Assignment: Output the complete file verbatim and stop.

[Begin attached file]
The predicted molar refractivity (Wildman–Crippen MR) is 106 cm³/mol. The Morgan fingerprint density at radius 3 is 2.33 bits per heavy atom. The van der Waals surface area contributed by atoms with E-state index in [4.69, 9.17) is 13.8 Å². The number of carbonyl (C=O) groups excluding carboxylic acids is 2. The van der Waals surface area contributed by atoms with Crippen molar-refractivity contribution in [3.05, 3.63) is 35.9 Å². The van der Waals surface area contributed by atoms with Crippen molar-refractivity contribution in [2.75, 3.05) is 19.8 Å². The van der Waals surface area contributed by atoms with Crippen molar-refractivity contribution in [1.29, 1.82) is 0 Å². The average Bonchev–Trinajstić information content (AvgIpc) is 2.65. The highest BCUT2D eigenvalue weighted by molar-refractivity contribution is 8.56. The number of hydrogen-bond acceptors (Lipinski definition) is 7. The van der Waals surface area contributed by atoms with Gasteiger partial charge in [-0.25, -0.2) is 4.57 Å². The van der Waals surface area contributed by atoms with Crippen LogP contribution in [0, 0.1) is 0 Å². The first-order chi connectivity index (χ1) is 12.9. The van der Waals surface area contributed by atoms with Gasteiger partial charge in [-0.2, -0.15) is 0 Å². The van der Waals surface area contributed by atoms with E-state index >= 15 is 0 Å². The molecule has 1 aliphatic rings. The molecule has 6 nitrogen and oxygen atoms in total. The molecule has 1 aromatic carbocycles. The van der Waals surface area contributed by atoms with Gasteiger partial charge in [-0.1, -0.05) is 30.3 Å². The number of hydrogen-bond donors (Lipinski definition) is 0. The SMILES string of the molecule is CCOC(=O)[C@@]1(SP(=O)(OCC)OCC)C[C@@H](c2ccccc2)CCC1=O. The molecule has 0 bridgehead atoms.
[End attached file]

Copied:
The predicted molar refractivity (Wildman–Crippen MR) is 106 cm³/mol. The Morgan fingerprint density at radius 3 is 2.33 bits per heavy atom. The van der Waals surface area contributed by atoms with E-state index in [4.69, 9.17) is 13.8 Å². The number of carbonyl (C=O) groups excluding carboxylic acids is 2. The van der Waals surface area contributed by atoms with Crippen molar-refractivity contribution in [3.05, 3.63) is 35.9 Å². The van der Waals surface area contributed by atoms with Crippen molar-refractivity contribution in [2.75, 3.05) is 19.8 Å². The van der Waals surface area contributed by atoms with Crippen molar-refractivity contribution in [1.29, 1.82) is 0 Å². The average Bonchev–Trinajstić information content (AvgIpc) is 2.65. The highest BCUT2D eigenvalue weighted by molar-refractivity contribution is 8.56. The number of hydrogen-bond acceptors (Lipinski definition) is 7. The van der Waals surface area contributed by atoms with Gasteiger partial charge in [-0.25, -0.2) is 4.57 Å². The van der Waals surface area contributed by atoms with Crippen LogP contribution in [0, 0.1) is 0 Å². The first-order chi connectivity index (χ1) is 12.9. The van der Waals surface area contributed by atoms with Gasteiger partial charge in [-0.2, -0.15) is 0 Å². The van der Waals surface area contributed by atoms with E-state index >= 15 is 0 Å². The molecule has 1 aliphatic rings. The molecule has 6 nitrogen and oxygen atoms in total. The molecule has 1 aromatic carbocycles. The van der Waals surface area contributed by atoms with Gasteiger partial charge in [-0.1, -0.05) is 30.3 Å². The number of hydrogen-bond donors (Lipinski definition) is 0. The SMILES string of the molecule is CCOC(=O)[C@@]1(SP(=O)(OCC)OCC)C[C@@H](c2ccccc2)CCC1=O. The molecule has 0 bridgehead atoms.